So says The Fix’s Chris Cillizza over the Washington Post. Apparently, Cillizza found out that there are funny politically-inspired memes on Tumblr this week. So, he solicited the opinions of his Twitter followers and Fix readers about “the best political Tumblrs” and apparently he got … next to nothing.
But, since he was determined to write something about Tumblr, he wrote this … which amounts to saying, “I didn’t do any research.”
Tumblr isn’t ”a relatively new thing in politics” and there isn’t “a relative dearth of great ones.” And Cillizza actually got a bunch of responses that he actively decided not to put on his list. You can find them in the comments on his first post, where he asks for suggestions. Maybe he looked the 10-20 Tumblr blogs and decided they weren’t very good. Maybe he combed through the Editors and Top Contributors of the Politics tag and decided against them because their content was sufficiently “great.” But I’m pretty willing to bet he didn’t bother.
Personally, my problem is the way Cillizza cast his net. He asked for the best political blogs on Tumblr. But that wasn’t really what he was interested in. He liked Texts From Hillary; he thought the Paul Ryan Tumblr was funny. He wanted pictures that people would hit and spend a couple seconds chuckling about (and then share with their friends). There’s nothing at all wrong with that … but it’s not really political blogging, at least not to my mind.
When Cillizza originally asked for recommendations, I immediately suggested that he look at the Politics tag for thoughtful political blogging. The reason I suggested the tag (and not my own blog) is that the bloggers who are frequently featured on the Politics tag are mixed-media bloggers, which I think is central to what Tumblr is about. They post photos, video, and commentary, they reblog, they argue with other Tumblr users. And they write long-form, traditional blog posts too.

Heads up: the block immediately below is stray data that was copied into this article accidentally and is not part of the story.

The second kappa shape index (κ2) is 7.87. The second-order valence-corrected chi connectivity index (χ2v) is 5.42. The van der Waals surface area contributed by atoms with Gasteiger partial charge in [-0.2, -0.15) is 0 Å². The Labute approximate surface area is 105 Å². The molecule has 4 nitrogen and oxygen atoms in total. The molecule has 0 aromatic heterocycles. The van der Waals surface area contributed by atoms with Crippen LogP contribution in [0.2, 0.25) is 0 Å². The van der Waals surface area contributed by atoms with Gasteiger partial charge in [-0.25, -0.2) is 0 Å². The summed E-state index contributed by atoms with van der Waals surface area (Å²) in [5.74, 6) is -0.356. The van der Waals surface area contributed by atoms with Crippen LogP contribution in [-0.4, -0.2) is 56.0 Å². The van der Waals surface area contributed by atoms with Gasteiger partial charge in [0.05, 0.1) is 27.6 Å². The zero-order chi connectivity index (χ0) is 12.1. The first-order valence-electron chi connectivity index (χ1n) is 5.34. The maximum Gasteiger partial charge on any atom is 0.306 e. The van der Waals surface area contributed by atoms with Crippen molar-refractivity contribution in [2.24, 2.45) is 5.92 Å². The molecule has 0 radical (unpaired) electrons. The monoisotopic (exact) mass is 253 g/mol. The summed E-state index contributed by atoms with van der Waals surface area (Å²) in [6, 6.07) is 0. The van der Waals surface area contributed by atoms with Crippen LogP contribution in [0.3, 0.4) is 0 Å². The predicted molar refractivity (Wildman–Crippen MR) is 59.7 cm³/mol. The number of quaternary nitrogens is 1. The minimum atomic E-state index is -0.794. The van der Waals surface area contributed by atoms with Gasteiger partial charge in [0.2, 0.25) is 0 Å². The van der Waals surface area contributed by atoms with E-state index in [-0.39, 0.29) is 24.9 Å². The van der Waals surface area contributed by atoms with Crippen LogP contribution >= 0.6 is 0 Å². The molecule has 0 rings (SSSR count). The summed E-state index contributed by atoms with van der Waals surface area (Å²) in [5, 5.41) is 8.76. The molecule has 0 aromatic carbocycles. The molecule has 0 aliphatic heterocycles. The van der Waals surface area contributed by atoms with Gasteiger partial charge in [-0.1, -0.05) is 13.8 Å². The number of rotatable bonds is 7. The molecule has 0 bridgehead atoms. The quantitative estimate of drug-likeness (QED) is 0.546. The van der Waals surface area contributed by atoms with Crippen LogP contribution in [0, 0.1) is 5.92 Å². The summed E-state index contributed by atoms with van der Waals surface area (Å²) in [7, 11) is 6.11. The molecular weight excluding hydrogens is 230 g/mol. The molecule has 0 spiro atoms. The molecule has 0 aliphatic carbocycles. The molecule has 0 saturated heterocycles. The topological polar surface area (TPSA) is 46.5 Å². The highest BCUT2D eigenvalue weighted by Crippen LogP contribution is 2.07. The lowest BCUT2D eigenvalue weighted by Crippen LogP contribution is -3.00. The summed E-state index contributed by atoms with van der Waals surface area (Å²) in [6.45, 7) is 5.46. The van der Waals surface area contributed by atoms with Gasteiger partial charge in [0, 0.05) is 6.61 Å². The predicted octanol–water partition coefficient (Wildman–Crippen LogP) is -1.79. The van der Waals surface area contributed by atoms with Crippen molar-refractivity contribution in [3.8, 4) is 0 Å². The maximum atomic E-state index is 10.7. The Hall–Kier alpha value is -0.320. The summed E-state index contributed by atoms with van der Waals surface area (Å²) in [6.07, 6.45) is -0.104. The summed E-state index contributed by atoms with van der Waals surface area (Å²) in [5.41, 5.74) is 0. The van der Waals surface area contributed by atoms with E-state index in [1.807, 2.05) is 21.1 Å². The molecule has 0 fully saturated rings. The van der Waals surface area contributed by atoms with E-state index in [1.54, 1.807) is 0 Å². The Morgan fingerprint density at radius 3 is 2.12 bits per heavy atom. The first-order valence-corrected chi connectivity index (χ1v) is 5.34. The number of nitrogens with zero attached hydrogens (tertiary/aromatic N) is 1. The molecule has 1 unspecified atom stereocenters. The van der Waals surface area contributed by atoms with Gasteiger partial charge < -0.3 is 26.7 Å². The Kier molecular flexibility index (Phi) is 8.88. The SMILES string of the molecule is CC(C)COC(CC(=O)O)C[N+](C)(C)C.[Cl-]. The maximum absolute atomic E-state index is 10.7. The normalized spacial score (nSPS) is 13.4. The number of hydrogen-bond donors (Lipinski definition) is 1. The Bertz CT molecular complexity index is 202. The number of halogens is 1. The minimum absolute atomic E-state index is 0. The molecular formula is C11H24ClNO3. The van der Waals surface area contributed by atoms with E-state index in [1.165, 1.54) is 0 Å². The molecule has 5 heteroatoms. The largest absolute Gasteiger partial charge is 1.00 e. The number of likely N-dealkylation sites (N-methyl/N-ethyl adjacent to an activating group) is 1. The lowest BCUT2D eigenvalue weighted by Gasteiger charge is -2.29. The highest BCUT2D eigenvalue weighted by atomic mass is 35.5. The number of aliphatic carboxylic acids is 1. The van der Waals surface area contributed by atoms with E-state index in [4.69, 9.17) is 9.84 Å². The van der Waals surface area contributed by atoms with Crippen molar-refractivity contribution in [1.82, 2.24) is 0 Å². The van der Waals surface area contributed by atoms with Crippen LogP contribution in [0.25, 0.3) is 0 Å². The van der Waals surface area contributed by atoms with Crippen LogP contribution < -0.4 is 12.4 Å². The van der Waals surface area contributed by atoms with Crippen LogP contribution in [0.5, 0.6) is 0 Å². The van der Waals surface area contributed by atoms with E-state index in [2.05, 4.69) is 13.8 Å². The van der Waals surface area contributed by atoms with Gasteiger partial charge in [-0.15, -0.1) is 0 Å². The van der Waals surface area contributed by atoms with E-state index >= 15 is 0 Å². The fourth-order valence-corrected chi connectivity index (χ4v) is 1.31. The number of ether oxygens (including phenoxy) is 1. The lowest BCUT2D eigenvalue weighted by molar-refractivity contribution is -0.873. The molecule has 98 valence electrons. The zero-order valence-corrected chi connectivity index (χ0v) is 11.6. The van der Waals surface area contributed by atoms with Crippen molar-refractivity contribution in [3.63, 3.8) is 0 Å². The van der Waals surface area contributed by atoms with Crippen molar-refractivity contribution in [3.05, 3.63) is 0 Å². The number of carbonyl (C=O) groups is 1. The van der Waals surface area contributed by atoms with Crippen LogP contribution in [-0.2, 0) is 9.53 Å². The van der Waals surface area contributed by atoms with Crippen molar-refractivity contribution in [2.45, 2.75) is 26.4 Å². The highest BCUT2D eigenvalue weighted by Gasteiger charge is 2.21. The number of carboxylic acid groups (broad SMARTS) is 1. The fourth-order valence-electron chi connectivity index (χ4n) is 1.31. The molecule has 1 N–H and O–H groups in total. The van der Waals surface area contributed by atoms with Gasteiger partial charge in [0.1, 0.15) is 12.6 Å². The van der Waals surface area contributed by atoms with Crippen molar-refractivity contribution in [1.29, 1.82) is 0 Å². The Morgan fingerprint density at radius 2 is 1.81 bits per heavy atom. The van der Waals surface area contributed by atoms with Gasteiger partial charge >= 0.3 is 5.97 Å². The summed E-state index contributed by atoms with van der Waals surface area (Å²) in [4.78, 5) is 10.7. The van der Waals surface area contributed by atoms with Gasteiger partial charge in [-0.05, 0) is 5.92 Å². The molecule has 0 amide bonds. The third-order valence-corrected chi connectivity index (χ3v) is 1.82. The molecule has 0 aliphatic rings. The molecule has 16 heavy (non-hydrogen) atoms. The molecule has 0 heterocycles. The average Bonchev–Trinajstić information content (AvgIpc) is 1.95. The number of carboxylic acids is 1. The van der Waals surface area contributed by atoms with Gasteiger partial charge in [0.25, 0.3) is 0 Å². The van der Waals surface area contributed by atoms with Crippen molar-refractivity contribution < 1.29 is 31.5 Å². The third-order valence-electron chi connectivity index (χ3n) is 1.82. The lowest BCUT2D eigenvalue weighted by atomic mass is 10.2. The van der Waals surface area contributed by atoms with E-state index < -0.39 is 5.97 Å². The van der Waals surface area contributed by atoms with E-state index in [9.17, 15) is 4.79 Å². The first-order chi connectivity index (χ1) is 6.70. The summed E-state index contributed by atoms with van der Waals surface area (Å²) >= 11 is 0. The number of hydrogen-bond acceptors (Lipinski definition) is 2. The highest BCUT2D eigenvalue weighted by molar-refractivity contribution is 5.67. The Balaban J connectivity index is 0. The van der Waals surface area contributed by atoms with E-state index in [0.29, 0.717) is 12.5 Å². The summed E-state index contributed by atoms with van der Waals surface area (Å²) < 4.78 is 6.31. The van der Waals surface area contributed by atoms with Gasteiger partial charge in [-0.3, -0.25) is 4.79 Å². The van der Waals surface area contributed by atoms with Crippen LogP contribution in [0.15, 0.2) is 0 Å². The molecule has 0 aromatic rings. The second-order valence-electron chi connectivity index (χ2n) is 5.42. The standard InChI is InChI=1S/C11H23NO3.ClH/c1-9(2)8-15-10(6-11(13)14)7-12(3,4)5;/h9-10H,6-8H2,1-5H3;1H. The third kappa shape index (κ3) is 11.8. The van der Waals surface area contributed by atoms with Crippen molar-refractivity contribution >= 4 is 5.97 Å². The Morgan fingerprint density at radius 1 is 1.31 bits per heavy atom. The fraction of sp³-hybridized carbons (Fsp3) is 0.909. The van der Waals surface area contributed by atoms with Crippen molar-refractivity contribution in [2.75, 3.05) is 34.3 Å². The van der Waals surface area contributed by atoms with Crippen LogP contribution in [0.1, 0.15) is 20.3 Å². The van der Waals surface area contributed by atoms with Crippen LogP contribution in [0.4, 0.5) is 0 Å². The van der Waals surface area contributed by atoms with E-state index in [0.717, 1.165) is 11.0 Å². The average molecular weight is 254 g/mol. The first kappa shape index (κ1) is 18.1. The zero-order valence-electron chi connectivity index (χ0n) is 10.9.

But no one really cares about the long-form pieces, even though they take a lot of time and thought. The pictures get the lion’s share of attention when people talk about and pass around links to Tumblr sites (and even internally in the Tumblr blogging community); getting someone to read and engage with long-form political writing is impossible compared with cleverly-captioned pictures of Ron Paul, Paul Ryan, and Hillary Clinton.
I’m not sure about others, but I use Tumblr as my blogging platform for a variety of reasons. I chose — and stick with — Tumblr because it’s easy to use, because I can use it quickly from anywhere on any device, and because I have built relationships with other bloggers here. The dozen Tumblr users with whom I regularly interact are careful, thoughtful readers and writers. But they don’t get nearly the attention they should, from the wide world outside Tumblr, because of this weird perception of Tumblr as nothing but a silly internet toy. Tumblr blogs can be blogs in the same way that Wordpress or Blogger blogs can be blogs. But if people presume that Tumblr equates with memes and nothing else, then a lot of interesting blogs will get ignored by readers who would probably find them very engaging. And Cillizza’s post perpetuates precisely this idea about Tumblr … but he even goes so far as to ignore blogs that were specifically recommended to him.
Having said all of that, if The Fix wants to focus on the memes, that’s fine. Cillizza just shouldn’t ask about “the best political blogs on Tumblr” if he already knows he wants to feature pictures with comedic captions.